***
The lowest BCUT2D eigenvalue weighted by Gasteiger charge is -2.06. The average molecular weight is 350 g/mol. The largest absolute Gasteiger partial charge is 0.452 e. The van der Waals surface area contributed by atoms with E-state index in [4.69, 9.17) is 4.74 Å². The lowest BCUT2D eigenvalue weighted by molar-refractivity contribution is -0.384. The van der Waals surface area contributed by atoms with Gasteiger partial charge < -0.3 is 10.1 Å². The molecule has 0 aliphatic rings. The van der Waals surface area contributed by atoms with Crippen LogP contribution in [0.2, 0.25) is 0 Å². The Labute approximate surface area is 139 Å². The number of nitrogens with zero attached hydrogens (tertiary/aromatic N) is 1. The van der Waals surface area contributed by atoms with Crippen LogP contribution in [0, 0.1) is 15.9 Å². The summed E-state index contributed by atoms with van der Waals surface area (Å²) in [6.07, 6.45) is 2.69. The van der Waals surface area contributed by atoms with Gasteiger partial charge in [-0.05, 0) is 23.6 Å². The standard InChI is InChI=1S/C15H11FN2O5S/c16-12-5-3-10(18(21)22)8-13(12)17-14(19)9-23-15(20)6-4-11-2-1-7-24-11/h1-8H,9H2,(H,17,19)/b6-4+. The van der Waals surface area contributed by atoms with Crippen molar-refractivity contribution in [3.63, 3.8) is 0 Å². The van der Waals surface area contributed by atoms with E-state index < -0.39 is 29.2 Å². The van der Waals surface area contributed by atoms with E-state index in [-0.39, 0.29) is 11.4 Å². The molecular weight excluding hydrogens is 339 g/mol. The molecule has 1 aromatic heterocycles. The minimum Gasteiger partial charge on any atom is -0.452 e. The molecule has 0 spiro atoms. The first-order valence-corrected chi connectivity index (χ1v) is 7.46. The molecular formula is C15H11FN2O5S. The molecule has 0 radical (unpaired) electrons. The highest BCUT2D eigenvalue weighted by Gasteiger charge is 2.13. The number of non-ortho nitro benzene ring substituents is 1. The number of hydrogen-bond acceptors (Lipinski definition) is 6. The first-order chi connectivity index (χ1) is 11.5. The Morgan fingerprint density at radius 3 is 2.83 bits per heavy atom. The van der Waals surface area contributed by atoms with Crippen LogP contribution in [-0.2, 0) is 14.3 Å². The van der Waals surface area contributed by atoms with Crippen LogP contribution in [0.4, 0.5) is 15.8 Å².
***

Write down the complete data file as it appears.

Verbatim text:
The lowest BCUT2D eigenvalue weighted by Gasteiger charge is -2.06. The average molecular weight is 350 g/mol. The largest absolute Gasteiger partial charge is 0.452 e. The van der Waals surface area contributed by atoms with E-state index in [4.69, 9.17) is 4.74 Å². The lowest BCUT2D eigenvalue weighted by molar-refractivity contribution is -0.384. The van der Waals surface area contributed by atoms with Gasteiger partial charge < -0.3 is 10.1 Å². The molecule has 0 aliphatic rings. The van der Waals surface area contributed by atoms with Crippen LogP contribution in [0.2, 0.25) is 0 Å². The Labute approximate surface area is 139 Å². The number of nitrogens with zero attached hydrogens (tertiary/aromatic N) is 1. The van der Waals surface area contributed by atoms with Crippen LogP contribution in [0, 0.1) is 15.9 Å². The summed E-state index contributed by atoms with van der Waals surface area (Å²) in [6.07, 6.45) is 2.69. The van der Waals surface area contributed by atoms with Gasteiger partial charge in [-0.05, 0) is 23.6 Å². The standard InChI is InChI=1S/C15H11FN2O5S/c16-12-5-3-10(18(21)22)8-13(12)17-14(19)9-23-15(20)6-4-11-2-1-7-24-11/h1-8H,9H2,(H,17,19)/b6-4+. The van der Waals surface area contributed by atoms with Crippen molar-refractivity contribution in [3.63, 3.8) is 0 Å². The van der Waals surface area contributed by atoms with E-state index < -0.39 is 29.2 Å². The van der Waals surface area contributed by atoms with E-state index in [-0.39, 0.29) is 11.4 Å². The molecular weight excluding hydrogens is 339 g/mol. The molecule has 1 aromatic heterocycles. The minimum Gasteiger partial charge on any atom is -0.452 e. The molecule has 0 spiro atoms. The first-order valence-corrected chi connectivity index (χ1v) is 7.46. The molecular formula is C15H11FN2O5S. The molecule has 0 radical (unpaired) electrons. The highest BCUT2D eigenvalue weighted by Gasteiger charge is 2.13. The number of non-ortho nitro benzene ring substituents is 1. The number of hydrogen-bond acceptors (Lipinski definition) is 6. The first-order chi connectivity index (χ1) is 11.5. The Morgan fingerprint density at radius 3 is 2.83 bits per heavy atom. The van der Waals surface area contributed by atoms with Crippen LogP contribution in [-0.2, 0) is 14.3 Å². The van der Waals surface area contributed by atoms with Crippen LogP contribution in [0.4, 0.5) is 15.8 Å².